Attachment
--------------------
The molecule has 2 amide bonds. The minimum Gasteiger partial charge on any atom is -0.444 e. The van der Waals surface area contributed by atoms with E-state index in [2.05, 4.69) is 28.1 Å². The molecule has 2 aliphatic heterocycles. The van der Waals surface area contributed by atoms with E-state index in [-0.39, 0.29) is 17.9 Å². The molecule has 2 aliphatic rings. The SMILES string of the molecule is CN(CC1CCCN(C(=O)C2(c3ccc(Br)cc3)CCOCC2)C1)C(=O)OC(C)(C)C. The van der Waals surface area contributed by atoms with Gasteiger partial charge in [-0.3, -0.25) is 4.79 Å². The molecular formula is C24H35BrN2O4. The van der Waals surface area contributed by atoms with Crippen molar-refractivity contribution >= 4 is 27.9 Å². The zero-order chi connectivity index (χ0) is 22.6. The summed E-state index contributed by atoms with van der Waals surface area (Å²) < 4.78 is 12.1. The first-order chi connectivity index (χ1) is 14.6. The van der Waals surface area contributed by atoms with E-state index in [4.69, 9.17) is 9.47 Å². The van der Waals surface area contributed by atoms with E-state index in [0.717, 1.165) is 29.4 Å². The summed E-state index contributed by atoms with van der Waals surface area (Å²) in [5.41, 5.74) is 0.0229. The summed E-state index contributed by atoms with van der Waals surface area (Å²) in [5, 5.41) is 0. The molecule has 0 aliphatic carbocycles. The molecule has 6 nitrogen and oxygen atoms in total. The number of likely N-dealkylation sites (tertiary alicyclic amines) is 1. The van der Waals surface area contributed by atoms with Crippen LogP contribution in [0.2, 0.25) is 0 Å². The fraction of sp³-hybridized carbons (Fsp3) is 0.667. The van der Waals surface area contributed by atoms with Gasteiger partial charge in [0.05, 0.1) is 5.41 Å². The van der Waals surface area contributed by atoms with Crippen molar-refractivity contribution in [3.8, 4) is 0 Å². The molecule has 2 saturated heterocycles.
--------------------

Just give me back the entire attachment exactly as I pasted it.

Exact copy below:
The molecule has 2 amide bonds. The minimum Gasteiger partial charge on any atom is -0.444 e. The van der Waals surface area contributed by atoms with E-state index in [2.05, 4.69) is 28.1 Å². The molecule has 2 aliphatic heterocycles. The van der Waals surface area contributed by atoms with E-state index in [-0.39, 0.29) is 17.9 Å². The molecule has 2 aliphatic rings. The SMILES string of the molecule is CN(CC1CCCN(C(=O)C2(c3ccc(Br)cc3)CCOCC2)C1)C(=O)OC(C)(C)C. The van der Waals surface area contributed by atoms with Gasteiger partial charge in [-0.3, -0.25) is 4.79 Å². The molecular formula is C24H35BrN2O4. The van der Waals surface area contributed by atoms with Crippen molar-refractivity contribution >= 4 is 27.9 Å². The zero-order chi connectivity index (χ0) is 22.6. The summed E-state index contributed by atoms with van der Waals surface area (Å²) < 4.78 is 12.1. The first-order chi connectivity index (χ1) is 14.6. The van der Waals surface area contributed by atoms with E-state index in [4.69, 9.17) is 9.47 Å². The van der Waals surface area contributed by atoms with E-state index in [0.717, 1.165) is 29.4 Å². The summed E-state index contributed by atoms with van der Waals surface area (Å²) in [5.41, 5.74) is 0.0229. The summed E-state index contributed by atoms with van der Waals surface area (Å²) in [5, 5.41) is 0. The molecule has 0 aliphatic carbocycles. The molecule has 6 nitrogen and oxygen atoms in total. The number of likely N-dealkylation sites (tertiary alicyclic amines) is 1. The van der Waals surface area contributed by atoms with Crippen LogP contribution in [0.2, 0.25) is 0 Å². The fraction of sp³-hybridized carbons (Fsp3) is 0.667. The van der Waals surface area contributed by atoms with Gasteiger partial charge in [0.05, 0.1) is 5.41 Å². The van der Waals surface area contributed by atoms with Crippen molar-refractivity contribution in [3.8, 4) is 0 Å². The molecule has 2 saturated heterocycles.